In response to a friend Re: Credit Card Companies

about this rant

I have had more than my share of financial problems. It is horrific to be faced with a cascading series of overdraft fees or late payment fines. Totally overwhelming. Yet, it was still my responsibility. Did it suck? Yes it totally did. The credit cards spelled out the penalties and the interest maximums though. Using them if I couldn’t afford those penalties was a choice I was making, gambling on things not going wrong. In my life, gambling on things not going wrong is usually a bad bet.

I basically hate most laws. They cost us money and don’t do what they were supposed to do and are rarely the answer to anything. If people were properly taught personal economics and then made the effort to actually put into practice what they learned, the fucked up card companies would not get enough customers to stay in business.

What I have learned from personal experience is most important for me is, DO NOT PLAY OSTRICH. If things are going poorly it is probably not even one wrong move away from a rapid downhill slide, it is probably going to be a lack of any action, a pause, a beat to be pissed off or feel sorry for myself, that is going to start the cascade of doom. If somebody raises a rate, a quick call can often lower it right back down, same with a late fee. That is assuming that a fuck up is rare. When you have a history of doing it right, that goes a long way.

I do my best to remember that money is not mine unless it is in my hands. I don’t care what people owe me, if I count on that money as if it is actually mine and spend ahead, then I need to be prepared to accept the consequences. (Hell, money may not be mine even after it is supposedly mine. Remember last year, when ING ate all of my money and left me, well not penniless since we have that jar of change downstairs, but damn close. Man, I hate ING.) If I owe money, and cash comes into my hands, that cash is not my money either. If I buy a cup of coffee with money I have in my hand, while I am carrying debt, then I am borrowing for that cup of coffee.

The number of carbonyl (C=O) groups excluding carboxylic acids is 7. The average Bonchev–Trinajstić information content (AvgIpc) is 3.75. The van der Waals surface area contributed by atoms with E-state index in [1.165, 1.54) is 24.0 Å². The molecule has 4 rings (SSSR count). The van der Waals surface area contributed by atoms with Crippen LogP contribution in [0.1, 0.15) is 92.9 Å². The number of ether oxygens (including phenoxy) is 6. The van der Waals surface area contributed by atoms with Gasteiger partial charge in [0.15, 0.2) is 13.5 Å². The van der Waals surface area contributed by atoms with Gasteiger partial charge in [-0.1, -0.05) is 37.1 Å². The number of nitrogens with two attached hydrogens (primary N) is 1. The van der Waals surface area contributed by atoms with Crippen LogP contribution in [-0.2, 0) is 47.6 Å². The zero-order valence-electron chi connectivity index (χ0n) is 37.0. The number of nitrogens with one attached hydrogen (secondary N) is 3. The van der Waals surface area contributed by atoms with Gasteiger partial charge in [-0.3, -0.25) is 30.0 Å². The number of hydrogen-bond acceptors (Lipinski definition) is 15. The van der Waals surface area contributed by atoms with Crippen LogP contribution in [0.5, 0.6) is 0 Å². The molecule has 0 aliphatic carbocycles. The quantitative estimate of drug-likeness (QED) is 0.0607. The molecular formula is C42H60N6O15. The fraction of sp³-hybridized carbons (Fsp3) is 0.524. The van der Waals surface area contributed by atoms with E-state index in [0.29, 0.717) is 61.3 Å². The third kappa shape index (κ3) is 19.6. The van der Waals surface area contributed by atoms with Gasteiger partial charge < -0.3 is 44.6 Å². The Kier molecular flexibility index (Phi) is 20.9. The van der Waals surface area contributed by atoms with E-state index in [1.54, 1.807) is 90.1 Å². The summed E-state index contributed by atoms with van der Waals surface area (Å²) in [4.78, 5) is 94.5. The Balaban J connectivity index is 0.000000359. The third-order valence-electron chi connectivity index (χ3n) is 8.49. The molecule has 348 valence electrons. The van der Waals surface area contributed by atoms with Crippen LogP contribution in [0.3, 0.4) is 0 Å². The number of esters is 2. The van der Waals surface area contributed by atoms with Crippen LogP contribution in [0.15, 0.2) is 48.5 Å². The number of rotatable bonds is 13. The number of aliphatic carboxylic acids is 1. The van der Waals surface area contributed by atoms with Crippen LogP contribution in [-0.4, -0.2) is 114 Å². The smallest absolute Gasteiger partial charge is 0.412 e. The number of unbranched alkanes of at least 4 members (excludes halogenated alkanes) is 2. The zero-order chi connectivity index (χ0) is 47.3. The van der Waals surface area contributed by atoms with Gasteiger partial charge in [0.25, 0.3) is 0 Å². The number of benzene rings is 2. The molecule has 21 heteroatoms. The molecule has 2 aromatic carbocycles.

I immediately stop with all purchases that are not absolutely necessary (and I need to be disciplined about what constitutes necessary). Either admit to my friends, “Sorry, I can’t afford that.” or make up something about being too busy. I refuse to just go along for a dinner or an event and go further into debt even though it is more fun to go, and less embarrassing. I do my best to avoid rationalizing myself into going because “I already said I would”, and quite frankly because I would love to be distracted from my financial woes. Immediately tell people that I need more work and then take the work. Cleaning toilets for money is not beneath me, and pretending that I can’t do it because then I might miss out on my search for the right work would just be an excuse for me.

If I am going to need to do the hideous, and ask somebody to help me out, admit it sooner rather than later. Warn them ahead of time so they feel less pressure to say yes because I still have time to look for other options. Do it before I have stacks of late fees. Most importantly if I am going to do it, be honest and ask for enough that it will actually stand a decent chance of halting the avalanche, all of course with an upfront schedule and plan for how it is getting paid back.

Anyhow, it is absolutely not a matter of not being familiar with both financial hardship AND financial irresponsibility, but credit card companies were not the root cause of my fuck ups. I was.

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